What they are all attempting to do therefore is predict the future.

Unless you are Mystic Meg this is clearly an impossible task. There is no way that anyone can predict the future with any certainty and hence any valuation is almost certain to be wrong. But that doesn’t stop accountants doing it everyday.

So when you try and predict the future earnings of a company what are the factors that you take account of?

Clearly there is the current level of profitability as a starting point. You can then go on to consider factors that demonstrate market potential, competitive advantage and barriers to entry such as:

– Market expectations in the future for that company’s products
– IP the company has or is developing
– Market share
– Potential to improve efficiency and hence profit margins
– Management team and their likelihood to deliver the company’s plans

Public/Investor relations plays a role in increasing the “value” placed on a company where these sorts of factors are concerned by communicating these areas effectively.

But in addition to this the key component of a company’s competitive advantage, and hence its ability to make future profits, is the reputation of its brand. If reputation changes then value can be created or destroyed. This is because the change in reputation will affect perception of the very factors that drive value, such as the likelihood of the company exploiting markets, launching new products and the confidence in the management team.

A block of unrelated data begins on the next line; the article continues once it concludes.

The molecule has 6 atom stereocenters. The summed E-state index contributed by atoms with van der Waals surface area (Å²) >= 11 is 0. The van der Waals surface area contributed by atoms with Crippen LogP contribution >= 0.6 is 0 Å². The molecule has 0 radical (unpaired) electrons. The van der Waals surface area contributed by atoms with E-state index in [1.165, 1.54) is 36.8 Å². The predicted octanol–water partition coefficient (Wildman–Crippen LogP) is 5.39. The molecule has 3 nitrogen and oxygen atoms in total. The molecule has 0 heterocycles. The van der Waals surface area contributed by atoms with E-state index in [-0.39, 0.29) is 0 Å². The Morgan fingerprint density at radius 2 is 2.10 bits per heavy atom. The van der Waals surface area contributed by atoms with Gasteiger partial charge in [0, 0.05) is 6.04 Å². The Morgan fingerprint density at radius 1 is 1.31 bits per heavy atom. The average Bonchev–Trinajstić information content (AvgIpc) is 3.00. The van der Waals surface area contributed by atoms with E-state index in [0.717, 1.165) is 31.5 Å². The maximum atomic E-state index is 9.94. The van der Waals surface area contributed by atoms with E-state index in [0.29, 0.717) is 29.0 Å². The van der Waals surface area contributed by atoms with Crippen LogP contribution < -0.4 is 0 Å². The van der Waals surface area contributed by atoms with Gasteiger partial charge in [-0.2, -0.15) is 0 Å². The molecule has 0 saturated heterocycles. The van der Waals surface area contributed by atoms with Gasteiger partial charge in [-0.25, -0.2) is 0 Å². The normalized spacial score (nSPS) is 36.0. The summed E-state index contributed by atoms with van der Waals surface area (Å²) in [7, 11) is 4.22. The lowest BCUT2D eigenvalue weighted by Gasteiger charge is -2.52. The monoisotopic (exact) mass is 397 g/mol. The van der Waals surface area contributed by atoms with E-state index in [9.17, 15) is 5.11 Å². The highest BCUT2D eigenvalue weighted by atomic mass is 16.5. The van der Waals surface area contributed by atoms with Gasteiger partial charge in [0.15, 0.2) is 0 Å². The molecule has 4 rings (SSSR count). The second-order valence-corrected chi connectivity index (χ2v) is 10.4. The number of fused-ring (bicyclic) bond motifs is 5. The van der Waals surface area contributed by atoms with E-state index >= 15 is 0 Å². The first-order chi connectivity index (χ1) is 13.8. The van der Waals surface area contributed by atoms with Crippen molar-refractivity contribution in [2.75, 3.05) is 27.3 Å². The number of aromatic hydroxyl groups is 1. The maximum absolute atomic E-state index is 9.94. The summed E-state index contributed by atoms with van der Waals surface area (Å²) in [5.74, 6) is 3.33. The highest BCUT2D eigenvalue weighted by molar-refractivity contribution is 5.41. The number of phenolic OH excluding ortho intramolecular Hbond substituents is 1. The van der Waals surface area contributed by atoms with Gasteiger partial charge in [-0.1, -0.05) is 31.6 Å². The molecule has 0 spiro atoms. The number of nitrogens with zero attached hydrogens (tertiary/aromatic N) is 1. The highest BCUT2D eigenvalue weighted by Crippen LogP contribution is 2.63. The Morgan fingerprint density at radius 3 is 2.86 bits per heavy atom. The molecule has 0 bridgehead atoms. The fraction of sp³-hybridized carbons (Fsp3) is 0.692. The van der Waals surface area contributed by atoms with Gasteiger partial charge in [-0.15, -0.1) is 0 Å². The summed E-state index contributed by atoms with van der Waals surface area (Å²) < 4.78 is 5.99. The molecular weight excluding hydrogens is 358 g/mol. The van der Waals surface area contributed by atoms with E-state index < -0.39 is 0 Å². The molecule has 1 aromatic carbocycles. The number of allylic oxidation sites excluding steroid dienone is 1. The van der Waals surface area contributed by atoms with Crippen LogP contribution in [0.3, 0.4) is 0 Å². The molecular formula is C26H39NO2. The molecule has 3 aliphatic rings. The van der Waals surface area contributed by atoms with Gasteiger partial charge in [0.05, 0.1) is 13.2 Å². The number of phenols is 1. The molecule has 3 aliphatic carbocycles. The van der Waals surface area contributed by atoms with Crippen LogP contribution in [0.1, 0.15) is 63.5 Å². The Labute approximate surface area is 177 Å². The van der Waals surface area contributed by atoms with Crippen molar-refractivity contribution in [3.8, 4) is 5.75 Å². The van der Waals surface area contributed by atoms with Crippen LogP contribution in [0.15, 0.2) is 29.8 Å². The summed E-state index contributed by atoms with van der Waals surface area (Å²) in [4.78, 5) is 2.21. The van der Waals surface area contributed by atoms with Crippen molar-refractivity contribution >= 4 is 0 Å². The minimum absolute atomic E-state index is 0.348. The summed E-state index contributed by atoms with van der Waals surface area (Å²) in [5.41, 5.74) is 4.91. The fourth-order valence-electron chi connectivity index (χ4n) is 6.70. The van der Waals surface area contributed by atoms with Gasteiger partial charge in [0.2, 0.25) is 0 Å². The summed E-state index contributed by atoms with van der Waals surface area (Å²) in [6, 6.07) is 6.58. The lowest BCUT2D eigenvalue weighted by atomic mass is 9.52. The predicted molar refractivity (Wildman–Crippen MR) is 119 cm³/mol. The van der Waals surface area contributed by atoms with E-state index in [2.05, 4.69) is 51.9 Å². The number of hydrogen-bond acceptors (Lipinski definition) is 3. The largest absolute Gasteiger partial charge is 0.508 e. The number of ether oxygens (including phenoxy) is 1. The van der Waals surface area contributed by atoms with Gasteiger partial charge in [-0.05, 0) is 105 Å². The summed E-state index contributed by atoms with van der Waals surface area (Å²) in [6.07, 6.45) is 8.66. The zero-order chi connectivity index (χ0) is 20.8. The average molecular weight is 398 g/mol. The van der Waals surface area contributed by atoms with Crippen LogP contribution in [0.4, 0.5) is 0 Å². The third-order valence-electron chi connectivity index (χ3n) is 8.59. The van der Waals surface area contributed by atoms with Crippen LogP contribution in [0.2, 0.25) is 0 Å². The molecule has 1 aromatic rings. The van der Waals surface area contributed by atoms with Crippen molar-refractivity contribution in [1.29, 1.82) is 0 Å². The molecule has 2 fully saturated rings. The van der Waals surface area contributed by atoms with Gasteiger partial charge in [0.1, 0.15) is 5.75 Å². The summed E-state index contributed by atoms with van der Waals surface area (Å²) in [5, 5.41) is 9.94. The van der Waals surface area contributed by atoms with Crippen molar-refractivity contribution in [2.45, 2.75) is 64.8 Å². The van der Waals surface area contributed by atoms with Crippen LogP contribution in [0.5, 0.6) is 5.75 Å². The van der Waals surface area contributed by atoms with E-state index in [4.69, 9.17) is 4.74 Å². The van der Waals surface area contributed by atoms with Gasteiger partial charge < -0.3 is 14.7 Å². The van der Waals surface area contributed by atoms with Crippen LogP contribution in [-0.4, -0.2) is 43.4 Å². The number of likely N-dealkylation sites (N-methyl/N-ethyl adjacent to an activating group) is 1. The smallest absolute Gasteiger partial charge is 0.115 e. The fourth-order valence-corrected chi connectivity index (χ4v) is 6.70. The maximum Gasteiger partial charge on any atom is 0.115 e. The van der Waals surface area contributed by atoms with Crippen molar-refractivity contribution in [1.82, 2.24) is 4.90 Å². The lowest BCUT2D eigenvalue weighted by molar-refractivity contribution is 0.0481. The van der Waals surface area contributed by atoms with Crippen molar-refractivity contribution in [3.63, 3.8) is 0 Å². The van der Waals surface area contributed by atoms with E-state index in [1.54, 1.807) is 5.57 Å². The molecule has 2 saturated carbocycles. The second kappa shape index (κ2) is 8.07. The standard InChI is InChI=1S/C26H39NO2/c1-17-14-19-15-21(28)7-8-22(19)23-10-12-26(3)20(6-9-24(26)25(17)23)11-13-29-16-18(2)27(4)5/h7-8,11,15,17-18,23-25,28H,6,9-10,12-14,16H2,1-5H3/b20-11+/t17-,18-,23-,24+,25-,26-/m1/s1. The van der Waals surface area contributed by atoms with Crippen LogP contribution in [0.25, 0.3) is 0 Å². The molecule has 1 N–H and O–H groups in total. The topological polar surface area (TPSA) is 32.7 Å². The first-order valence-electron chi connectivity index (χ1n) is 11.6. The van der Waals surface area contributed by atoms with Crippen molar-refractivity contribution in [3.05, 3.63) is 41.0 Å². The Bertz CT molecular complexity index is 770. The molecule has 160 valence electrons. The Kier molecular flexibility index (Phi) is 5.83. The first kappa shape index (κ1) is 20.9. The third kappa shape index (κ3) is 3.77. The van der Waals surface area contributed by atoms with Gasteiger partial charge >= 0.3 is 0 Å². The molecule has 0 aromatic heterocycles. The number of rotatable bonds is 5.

And PR is the custodian of reputation.

So accountants give opinions and value companies and yet, with the greatest respect to my former colleagues and fellow professionals, probably don’t understand reputation as well as PR professionals.

What does this all mean?

Perhaps we need to look at PR “measurement” in a different way. Perhaps we should be looking at how brand values change, share prices move and the changes in profitability of a company’s products and services. We could then try and demonstrate, through a framework, how reputation management and development through PR has contributed to improvements in these areas. This way PR claims the Value of what it has helped to achieve not the activities or even the actions that have occurred.